Saturday, October 08, 2005

Political Anti-Semitism in Britain Today

Melanie Phillips brings our attention to the fact that the Chief Rabbi of Britain, Sir Jonathan Sacks, has warned of a new wave of anti-Semitism, saying, that that "there have been times, the first in my memory, when it has been uncomfortable to be a Jew in Britain."
In the message, Sir Jonathan cites calls, backed by Sir Iqbal Sacranie, the secretary-general of the Muslim Council of Britain, to abolish Holocaust Memorial Day because it is offensive to Muslims.

He also refers to remarks with "anti-Semitic undertones" by public figures, the threatened academic boycott of Israel earlier this year and Church debates over divestment from Israel.

He says that Israel and Jews are being cast into the role of scapegoat for the troubles thrown up by rapid global change, even though they are not responsible for them.

The new anti-Semitism differed from the old in being "political rather than racial, focused on Jews as a nation rather than Jews as individuals. But it has adopted and adapted all the old myths, from the Blood Libel to the Protocols of the Elders of Zion."

Although Israel has nothing to do with such events as "the millions of Muslims murdered by their fellow Muslims" in Iraq, Sudan and elsewhere, it is being turned into "the scapegoat of the 21st century," the Chief Rabbi says.

But he adds: "We must not over-react. Not every criticism of Israel, nor every infelicitous remark by someone in public life, is anti-Semitic in intent, even if we find them offensive and unfair."

Jewish leaders were angered by a planned boycott of Israeli universities by the Association of University Teachers in April, which was reversed after it came in for criticism.

In another attack on Israel, the Anglican Consultative Council approved a report in the summer urging the worldwide Church to sell its investments in companies deemed to be profiting from anti-Palestinian policies.

Sir Jonathan's remarks come before a BBC programme on Sunday about the Community Security Trust, the organisation that protects synagogues and other Jewish centres. The trust has claimed that anti-Semitic attacks are on the increase in Britain.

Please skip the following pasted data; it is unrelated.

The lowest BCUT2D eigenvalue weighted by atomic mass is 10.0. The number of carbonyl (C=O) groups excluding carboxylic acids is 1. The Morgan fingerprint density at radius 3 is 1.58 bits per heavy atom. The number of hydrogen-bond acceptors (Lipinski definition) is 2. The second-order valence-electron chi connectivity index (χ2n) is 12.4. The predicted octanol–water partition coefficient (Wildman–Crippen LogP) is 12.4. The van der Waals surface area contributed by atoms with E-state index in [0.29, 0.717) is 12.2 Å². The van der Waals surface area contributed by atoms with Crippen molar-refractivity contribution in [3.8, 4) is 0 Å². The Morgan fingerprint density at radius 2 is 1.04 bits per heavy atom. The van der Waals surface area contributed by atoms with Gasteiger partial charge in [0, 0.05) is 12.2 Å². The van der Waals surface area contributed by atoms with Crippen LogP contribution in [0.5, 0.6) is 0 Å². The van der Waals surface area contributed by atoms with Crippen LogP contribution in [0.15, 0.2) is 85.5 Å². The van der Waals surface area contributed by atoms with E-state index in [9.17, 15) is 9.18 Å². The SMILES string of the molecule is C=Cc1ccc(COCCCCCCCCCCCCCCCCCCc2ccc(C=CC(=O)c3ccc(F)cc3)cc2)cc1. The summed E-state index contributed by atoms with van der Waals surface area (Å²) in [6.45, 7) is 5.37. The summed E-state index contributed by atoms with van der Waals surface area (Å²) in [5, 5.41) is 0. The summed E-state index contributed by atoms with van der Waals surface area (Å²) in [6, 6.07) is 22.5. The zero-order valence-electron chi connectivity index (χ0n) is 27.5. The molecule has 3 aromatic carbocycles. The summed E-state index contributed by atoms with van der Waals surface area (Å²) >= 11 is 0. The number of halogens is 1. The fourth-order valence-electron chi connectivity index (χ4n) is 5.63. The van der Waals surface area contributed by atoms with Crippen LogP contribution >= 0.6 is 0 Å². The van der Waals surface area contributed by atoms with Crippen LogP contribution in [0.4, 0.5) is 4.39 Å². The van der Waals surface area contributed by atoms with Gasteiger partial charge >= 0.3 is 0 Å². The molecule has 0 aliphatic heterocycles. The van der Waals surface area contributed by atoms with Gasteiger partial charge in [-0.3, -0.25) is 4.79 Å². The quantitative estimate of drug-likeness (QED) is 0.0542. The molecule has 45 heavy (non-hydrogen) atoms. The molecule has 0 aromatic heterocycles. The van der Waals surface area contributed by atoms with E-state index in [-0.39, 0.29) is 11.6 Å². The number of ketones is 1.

Meanwhile, Nick Cohen has come in from the cold and, having in recent years been hit in the face with it innumerable times, now recognizes the depth of anti-semitism on the British left.
I learned it was one thing being called “Cohen” if you went along with liberal orthodoxy, quite another when you pointed out liberal betrayals. Your argument could not be debated on its merits. There had to be a malign motive. You had to support Ariel Sharon. You had to be in the pay of “international” media moguls or neoconservatives. You had to have bad blood. You had to be a Jew....

One minute I would be talking to a BBC reporter or liberal academic and think him a civilised man; the next, he would be screaming about the Jews...

Politicians I’d admired astonished me: Tam Dalyell explained British foreign policy as a Jewish conspiracy; Ken Livingstone embraced a Muslim cleric who favoured the blowing up of Israeli women and children, along with wife-beating and the murder of homosexuals and apostates.
Cohen attributes this ultimately to the left's loss of direction. He's got a few real gems in the mix, such as the idea that modern anti-semitism arose after the emancipaiton of the Jews from the ghettos. At which point, they took over from the Freemasons as the symbol of societal change, the throwing off of the shackles of stultified societal stratification and the new notions of equality. Which makes a great deal of sense. Read the whole thing if you have the time.


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